Project delays and cost: stakeholder perceptions of traditional v. PPP procurement

Hampton, Gerard, Baldwin, Andrew N. and Holt, Gary David (2012) Project delays and cost: stakeholder perceptions of traditional v. PPP procurement. Journal of Financial Management of Property and Construction, 17 (1). pp. 73-91. ISSN 1366-4387

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Purpose – This paper aims to investigate the impacts on project delay from the perspective of construction stakeholders. Specifically, it aims to make a comparison between traditional procurement based on standard contract forms and private/public partnerships (PPPs), for the procurement of public sector projects in Scotland.

Design/methodology/approach – A structured questionnaire survey was used to elicit perceptions of seven delay impact groupings. Response data were analysed using hypothesis tests to observe perceived differences among these groupings, in respect of each procurement method. Follow-up semi-structured telephone interviews further explored stakeholders' views and broader issues.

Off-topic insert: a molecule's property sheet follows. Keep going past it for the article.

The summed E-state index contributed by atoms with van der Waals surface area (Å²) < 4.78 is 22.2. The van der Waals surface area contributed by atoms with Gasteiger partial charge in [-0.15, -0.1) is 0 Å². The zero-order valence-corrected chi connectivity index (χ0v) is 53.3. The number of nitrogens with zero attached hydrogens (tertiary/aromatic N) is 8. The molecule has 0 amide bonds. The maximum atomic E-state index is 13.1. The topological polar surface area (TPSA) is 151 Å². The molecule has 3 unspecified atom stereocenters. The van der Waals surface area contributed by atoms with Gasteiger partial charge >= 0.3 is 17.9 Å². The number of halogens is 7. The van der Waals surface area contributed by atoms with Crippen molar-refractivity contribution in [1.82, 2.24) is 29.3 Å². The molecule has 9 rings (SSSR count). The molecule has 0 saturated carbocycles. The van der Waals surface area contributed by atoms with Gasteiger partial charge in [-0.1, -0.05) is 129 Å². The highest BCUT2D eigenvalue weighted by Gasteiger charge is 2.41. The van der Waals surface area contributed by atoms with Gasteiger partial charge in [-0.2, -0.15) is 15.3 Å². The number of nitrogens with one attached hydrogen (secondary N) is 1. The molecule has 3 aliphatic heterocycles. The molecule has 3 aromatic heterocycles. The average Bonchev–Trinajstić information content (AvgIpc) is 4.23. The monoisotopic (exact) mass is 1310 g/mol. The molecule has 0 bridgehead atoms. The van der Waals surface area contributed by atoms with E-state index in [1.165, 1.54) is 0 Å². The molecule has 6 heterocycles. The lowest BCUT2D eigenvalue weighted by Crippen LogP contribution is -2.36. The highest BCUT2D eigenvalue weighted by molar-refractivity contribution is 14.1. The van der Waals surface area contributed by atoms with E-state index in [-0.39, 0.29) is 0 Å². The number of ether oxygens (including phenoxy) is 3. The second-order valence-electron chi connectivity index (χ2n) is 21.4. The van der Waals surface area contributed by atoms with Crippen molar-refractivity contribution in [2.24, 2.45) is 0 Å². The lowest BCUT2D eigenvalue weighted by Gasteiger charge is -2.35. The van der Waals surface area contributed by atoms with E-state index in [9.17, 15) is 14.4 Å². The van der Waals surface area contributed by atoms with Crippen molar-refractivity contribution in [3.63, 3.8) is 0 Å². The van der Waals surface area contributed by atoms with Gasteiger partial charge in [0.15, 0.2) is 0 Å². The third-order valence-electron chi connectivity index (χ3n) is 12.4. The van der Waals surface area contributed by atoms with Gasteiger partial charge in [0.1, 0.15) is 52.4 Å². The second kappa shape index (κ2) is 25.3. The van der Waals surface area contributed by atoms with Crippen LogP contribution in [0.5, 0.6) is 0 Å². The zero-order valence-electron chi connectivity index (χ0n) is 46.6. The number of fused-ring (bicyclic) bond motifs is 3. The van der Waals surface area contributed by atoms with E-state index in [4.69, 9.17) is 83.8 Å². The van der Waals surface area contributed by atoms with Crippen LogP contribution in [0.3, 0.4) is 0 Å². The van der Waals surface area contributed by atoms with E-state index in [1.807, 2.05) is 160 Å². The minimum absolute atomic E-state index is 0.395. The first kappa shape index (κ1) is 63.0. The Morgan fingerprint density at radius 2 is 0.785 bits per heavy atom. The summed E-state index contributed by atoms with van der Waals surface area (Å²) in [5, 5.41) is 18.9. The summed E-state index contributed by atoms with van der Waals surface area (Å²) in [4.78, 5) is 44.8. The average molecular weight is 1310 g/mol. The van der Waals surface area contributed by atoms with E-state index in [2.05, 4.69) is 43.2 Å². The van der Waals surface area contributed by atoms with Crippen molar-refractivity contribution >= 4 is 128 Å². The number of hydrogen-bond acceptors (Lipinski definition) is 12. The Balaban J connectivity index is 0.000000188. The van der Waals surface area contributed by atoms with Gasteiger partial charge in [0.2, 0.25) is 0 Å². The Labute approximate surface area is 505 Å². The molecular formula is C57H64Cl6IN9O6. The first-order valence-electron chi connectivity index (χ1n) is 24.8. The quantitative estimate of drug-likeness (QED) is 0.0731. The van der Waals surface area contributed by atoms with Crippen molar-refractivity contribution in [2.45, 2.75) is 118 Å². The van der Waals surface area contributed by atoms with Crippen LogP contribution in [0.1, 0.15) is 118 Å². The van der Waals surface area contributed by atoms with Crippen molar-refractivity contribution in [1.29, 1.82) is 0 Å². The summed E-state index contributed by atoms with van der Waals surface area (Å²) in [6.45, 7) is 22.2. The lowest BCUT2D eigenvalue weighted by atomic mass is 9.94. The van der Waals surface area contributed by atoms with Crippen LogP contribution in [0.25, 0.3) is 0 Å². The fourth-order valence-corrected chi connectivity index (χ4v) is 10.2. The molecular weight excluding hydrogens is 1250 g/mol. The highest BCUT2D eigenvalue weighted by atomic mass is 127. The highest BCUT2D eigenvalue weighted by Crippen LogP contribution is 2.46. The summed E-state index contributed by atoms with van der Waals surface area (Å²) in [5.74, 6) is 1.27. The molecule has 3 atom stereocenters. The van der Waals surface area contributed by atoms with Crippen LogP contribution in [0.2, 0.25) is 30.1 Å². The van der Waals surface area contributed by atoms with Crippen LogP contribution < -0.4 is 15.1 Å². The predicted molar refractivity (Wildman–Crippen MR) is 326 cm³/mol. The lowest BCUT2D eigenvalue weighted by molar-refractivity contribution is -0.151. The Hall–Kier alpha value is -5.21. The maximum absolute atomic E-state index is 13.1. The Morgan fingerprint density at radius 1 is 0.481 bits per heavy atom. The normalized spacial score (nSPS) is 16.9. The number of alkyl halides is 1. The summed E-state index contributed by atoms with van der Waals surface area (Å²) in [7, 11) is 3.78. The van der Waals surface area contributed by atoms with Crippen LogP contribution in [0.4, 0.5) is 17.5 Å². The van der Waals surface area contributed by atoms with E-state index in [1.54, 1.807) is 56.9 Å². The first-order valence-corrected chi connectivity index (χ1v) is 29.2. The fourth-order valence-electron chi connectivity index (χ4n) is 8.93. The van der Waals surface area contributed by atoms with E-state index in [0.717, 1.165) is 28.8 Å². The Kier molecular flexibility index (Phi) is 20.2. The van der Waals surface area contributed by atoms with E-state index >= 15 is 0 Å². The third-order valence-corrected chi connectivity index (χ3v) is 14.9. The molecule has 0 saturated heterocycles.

Findings – Significant differences of perception were identified between the impacts of: client, contractor, designer, financial, labour and material related delay factors. These were felt to have greater “delay potential” under traditional vis-à-vis PPP procured projects. There was no significant difference among plant-related factors. Preference for traditional procurement in achieving “project quality” and “value for money” was observed; but at the perceived risk of potentially encountering more delays. PPP was preferred for achieving best “time performance” and was the favoured procurement option “overall”.

Research limitations/implications – Findings add to the existing body of procurement-choice knowledge generally and their relationship to project delays and associated costs, specifically.

Practical implications – Practitioners may wish to consider the perceived benefits of PPP procurement in better dealing with potential delay impacts.

Social implications – Reduction in delay and construction cost holds potential benefit to all who procure constructed facilities.

Originality/value – The work is novel in the specific contexts of public sector stakeholders surveyed and their geographical location.

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